Frontiers of Science
The Frontiers of Science lecture series brings eminent scientists from around the world to the University of Utah and the Salt Lake City community. Lectures start at 6 p.m. and are free and open to the public.
Aline Wilmot Skaggs Building, Room 220 (map)
Check this page often for updates on speakers, lectures, and more information!
Tickets are not required for this event. Seating will be available on a first come, first served basis. Please arrive early.
February 16, 2017
Title: "Why Birds Matter: Conserving the World’s Birds and Their Ecosystem Services"
Featuring: Cagan Sekercioglu, Department of Biology
Birds play critical roles for ecosystems and human well-being worldwide. Birds consume pests, pollinate flowers, disperse seeds, scavenge carrion, cycle nutrients, and modify the environment in ways that benefit other species.
However, the ecological importance of birds and the economic value of their services are not widely appreciated, and many face extinction due to climate change, habitat loss, and introduced species. By studying birds' ecological functions and ecosystem services, we can understand the environmental consequences of bird declines and extinctions for ecosystems and for the people that benefit from birds’ services.
March 30, 2017
Title: The Global Energy Challenge: A Moral Imperative for the University
Featuring: Dr. Daniel G. Nocera, Patterson Rockwood Professor of Energy Harvard University
Climate change is an existential threat to society as we continue to meet energy demand with carbon-based fuels. Energy demand is set to grow in the coming decades, mostly driven by 3 billion people currently without access to reliable energy and an anticipated 3 billion new inhabitants of our planet by mid-century. Increasing global living standards, expanding access to education, and improving health outcomes are all inextricably linked to a need for greatly increasing access to affordable, reliable energy. Meeting this future global energy need for 6 billion new energy consumers, together with current energy users, with the expanded use of fossil fuels is inconsistent with a low-risk climate pathway; and yet, those fuels often remain the most affordable and widely available despite continued declines in the costs for zero-carbon energy technologies.
April 20, 2017
Title: The Omo-Turkana Basin, East Africa—a treasury of history
Featuring: Francis H. Brown, Department of Geology & Geophysics, University of Utah
Lake Turkana was the last major lake in East Africa to become known to Europeans. The arid basin in which it is located has been studied since ~1900. Sedimentary deposits there contain a fossil record stretching from the Cretaceous to the late Pleistocene. Recent work in the basin began in 1966 as a prelude to the International Omo Research Expedition with teams from the U.S., France, and Kenya, and has continued since.
The Omo-Turkana basin has yielded the only Cretaceous dinosaurs and other reptiles from East Africa, type specimens of the Miocene primates Afropithecus, Kamoyapithecus, Turkanapithecus, early evidence of bipedalism in Australopithecus anamensis (4.1 Ma), the oldest record of stone tools (3.3 Ma), the earliest Paranthropus boisei (2.5 Ma), the remains of Homo rudolfensis (2.0 Ma), the most complete skeleton of Homo ergaster (1.5 Ma), the earliest known Homo erectus (1.9 Ma), the oldest known Homo sapiens (195 ka), and type specimens of many other mammalian and reptilian genera. Because these fossils are found in sequences with volcanic rocks, they are well dated.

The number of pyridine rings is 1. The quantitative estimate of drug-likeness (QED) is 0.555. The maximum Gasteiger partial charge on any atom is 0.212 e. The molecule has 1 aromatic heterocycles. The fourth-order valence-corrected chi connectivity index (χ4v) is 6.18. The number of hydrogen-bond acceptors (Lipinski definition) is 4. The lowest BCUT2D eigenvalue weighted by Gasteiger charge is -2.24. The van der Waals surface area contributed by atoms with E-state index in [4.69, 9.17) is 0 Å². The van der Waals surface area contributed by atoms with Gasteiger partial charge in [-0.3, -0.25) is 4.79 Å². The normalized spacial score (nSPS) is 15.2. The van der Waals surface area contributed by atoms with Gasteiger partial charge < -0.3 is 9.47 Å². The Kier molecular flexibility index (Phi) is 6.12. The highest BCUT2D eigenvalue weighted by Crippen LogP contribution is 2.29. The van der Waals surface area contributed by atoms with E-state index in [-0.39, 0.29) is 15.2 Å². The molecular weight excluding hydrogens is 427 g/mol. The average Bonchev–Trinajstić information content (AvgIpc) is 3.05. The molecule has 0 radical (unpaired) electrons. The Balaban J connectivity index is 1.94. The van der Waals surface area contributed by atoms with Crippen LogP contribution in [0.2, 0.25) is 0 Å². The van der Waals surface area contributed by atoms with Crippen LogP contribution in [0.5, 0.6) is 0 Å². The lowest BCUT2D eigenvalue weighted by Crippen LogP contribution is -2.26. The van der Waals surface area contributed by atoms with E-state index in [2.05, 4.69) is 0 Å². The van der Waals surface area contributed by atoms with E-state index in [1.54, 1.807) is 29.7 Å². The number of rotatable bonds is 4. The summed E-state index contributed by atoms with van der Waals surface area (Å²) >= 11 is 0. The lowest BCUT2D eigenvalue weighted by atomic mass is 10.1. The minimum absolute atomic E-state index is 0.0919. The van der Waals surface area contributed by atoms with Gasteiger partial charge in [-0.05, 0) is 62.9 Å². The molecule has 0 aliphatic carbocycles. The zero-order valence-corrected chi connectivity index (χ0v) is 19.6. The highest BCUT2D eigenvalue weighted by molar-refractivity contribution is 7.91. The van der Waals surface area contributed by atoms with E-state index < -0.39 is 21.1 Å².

The Int’l. Omo Research Expedition, the brainchild of F. Clark Howell, marked the beginning of systematic work in paleoanthropology (study of the evolutionary and cultural history of humankind and near relatives). It was the first expedition to insist on stratigraphic knowledge before fossils were collected, the first in the region to use aerial photographs for fossil locations, the first to create a computerized database of fossils (still in use), and the first to establish the modern ecology of the region and to collect the modern pollen rain. It took advantage of then new dating techniques (K/Ar; paleomagnetic stratigraphy), and it trained many workers who moved on to other areas using similar techniques.
Over the 50-year period of study, technological advances have made it possible to date materials that then could not handled. Isotopic studies (largely initiated by Thure Cerling) allowed determination of plant cover at ancient times, determination of diets of various animals (including early human relatives), estimation of ancient soil temperatures, and estimation of water deficit through time. Seismic and gravity work for oil exploration begun in the late 1980s has provided a wealth of information about the deep structure of this basin.
Fifty years ago paleontological sites separated by great distances (10–1000 km) were treated independently, but many of these sites are now related through geochemical correlation of volcanic ash layers. Some of these ash layers are found in deep-sea deposits of the Indian Ocean and the Gulf of Aden, allowing importation of climatic data to the fossil sites. Climatic information from sapropels in the Mediterranean Sea confirms the times of more recent depositional episodes (10–200 ka) which preserve fossils of early Homo sapiens.